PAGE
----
Tampa Bay deployed some sexy accounting tricks for the first time in a decade in order to retain some of their top guys, and it worked. Most of the players who were eligible to hit free agency had the opportunity to play elsewhere for more money but chose to return instead. Once you’ve won a Super Bowl with Tom Brady, it’s hard to leave. And it’s hard not to give the Bucs a W when they’ve kept their Super Bowl core together.

Loser: New England Patriots

Significant Moves:

[Takes a deep breath.]

  • Re-signed quarterback Cam Newton (one year, $5 million plus incentives)
  • Signed receiver Nelson Agholor (two years, $22 million)
  • Signed receiver Kendrick Bourne (one year, $6 million)
  • Signed tight end Jonnu Smith (three years, $38 million)
  • Signed tight end Hunter Henry (three years, $38 million—yes, it’s basically the same contract)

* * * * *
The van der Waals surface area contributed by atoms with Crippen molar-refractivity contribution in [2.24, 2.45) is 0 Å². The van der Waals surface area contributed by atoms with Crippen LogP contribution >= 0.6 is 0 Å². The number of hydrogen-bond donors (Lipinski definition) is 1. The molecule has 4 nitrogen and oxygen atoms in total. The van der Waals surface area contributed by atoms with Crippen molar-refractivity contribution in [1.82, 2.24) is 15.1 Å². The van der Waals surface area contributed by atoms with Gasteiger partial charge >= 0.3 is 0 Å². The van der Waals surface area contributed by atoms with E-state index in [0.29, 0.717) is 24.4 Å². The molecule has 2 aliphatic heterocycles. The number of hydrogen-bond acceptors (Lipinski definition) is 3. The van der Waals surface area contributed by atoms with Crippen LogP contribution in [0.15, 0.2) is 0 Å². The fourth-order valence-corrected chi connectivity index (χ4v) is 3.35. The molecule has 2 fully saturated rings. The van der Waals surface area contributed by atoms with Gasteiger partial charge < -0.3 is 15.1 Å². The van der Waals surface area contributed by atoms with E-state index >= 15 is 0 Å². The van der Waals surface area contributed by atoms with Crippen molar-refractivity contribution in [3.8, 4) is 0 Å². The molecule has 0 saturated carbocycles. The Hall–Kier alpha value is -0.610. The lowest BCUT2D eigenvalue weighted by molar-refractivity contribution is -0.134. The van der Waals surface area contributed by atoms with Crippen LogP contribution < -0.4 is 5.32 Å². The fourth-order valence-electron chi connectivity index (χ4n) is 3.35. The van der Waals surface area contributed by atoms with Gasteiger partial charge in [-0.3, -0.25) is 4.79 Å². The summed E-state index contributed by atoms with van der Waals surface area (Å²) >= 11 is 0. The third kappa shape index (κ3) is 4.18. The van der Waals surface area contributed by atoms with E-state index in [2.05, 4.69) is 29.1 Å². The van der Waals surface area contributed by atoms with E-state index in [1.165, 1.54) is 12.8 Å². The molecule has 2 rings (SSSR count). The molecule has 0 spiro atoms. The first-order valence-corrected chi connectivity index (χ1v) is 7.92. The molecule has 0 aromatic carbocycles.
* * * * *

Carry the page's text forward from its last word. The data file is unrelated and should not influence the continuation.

• Signed outside linebacker Matt Judon (three years, $44 million)
  • Signed defensive back Jalen Mills (two years, $12 million)
  • Signed inside linebacker Kyle Van Noy (one year, $7 million)
  • Traded for Raiders right tackle Trent Brown
  • Traded right tackle Marcus Cannon to Houston in a late-round pick swap
  • Re-signed defensive end Deatrich Wise (two years, $12 million)
  • Re-signed center David Andrews (two years, $8 million)


The Patriots have made so many moves over the past week that we can almost skip the analysis of individual deals and get into the strategy as a whole. Does New England actually have a plan, or are all these signings like when someone gets dumped and starts posting a bunch of pictures on Instagram?